Returning from the Brink
A DISCUSSION OFBack from the Brink: Truth and Trust in the Public Sphere
As Sheila Jasanoff suggests in “Back from the Brink: Truth and Trust in the Public Sphere” (Issues, Summer 2017), we are unlikely to successfully resolve the current crisis in the politics of truth through simple appeals to trust in the authority of science. Not only does the historical record she cites show that controversies about policy-relevant science are a recurrent feature of politics in the United States, but there is also no reason to expect such debates to ever disappear.
Virtually every area of policy making today involves technical expertise, and if one includes the social and behavioral sciences, it is difficult to think of exceptions. Moreover, science controversies rarely concern the most solid and well established “core” of scientific knowledge. Instead, these disputes typically take place near the frontiers of research, where new knowledge and emerging technologies remain under construction and evidence is often incomplete and provisional.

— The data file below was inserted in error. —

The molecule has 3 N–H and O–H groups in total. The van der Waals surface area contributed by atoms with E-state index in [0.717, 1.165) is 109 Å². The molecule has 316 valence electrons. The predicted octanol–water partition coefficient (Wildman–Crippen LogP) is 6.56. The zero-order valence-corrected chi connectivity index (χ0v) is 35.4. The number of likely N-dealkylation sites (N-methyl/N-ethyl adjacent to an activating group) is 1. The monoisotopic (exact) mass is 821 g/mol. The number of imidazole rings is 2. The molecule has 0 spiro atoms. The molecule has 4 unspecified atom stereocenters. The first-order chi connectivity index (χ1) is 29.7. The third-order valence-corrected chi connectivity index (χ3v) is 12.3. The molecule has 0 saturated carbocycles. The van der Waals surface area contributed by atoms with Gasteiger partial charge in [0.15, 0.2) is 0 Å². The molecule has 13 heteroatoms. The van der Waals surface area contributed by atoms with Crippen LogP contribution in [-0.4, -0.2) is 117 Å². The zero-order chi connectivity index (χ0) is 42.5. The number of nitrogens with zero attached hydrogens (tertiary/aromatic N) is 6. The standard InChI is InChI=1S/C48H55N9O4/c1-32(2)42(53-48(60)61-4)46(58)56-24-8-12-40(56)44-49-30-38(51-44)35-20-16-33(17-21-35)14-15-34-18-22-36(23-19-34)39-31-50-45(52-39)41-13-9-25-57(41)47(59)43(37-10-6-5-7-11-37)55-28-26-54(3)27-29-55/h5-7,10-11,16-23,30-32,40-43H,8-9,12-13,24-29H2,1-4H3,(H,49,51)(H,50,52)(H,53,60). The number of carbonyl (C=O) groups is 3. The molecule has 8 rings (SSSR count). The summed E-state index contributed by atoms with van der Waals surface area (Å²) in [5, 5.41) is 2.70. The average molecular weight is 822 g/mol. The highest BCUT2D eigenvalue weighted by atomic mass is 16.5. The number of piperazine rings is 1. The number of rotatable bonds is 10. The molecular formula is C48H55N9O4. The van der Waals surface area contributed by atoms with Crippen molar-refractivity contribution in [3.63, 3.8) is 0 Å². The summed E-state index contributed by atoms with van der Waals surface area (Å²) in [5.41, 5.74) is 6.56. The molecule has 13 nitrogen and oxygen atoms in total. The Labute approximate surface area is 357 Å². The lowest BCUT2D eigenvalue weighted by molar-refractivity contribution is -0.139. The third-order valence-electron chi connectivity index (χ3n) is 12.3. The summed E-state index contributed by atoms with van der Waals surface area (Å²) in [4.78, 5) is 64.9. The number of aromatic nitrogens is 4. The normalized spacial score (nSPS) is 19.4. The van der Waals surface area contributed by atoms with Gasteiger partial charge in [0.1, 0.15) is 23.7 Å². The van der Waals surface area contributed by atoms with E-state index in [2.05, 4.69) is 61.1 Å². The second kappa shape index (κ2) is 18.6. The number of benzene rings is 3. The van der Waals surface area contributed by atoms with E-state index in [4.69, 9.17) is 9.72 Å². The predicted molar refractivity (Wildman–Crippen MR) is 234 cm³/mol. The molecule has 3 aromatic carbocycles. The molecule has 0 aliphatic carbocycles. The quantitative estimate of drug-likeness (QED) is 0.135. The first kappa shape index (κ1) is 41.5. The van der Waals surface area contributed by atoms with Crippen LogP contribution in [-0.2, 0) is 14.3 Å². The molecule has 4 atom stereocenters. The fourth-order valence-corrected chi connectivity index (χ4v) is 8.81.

When uncertain science meets controversial policy choices and conflicting values, a simple distinction between facts and values tends to break down. Indeed, setting the evidentiary threshold needed to justify treating a scientific claim as a policy-relevant fact becomes a value-laden decision.
In such a context, appeal to the authority of contested “facts” is a weak form of argument, easily dismissed as grounded in bias. Reaffirming our commitment to democratic values, inclusiveness, principles of open decision making, and basic norms of civil public debate offers a more promising strategy for advancing the goal of producing Jasanoff’s “serviceable truths.” This is especially true if this commitment is coupled to a concerted effort to hold accountable those who violate those norms or enable others to do so.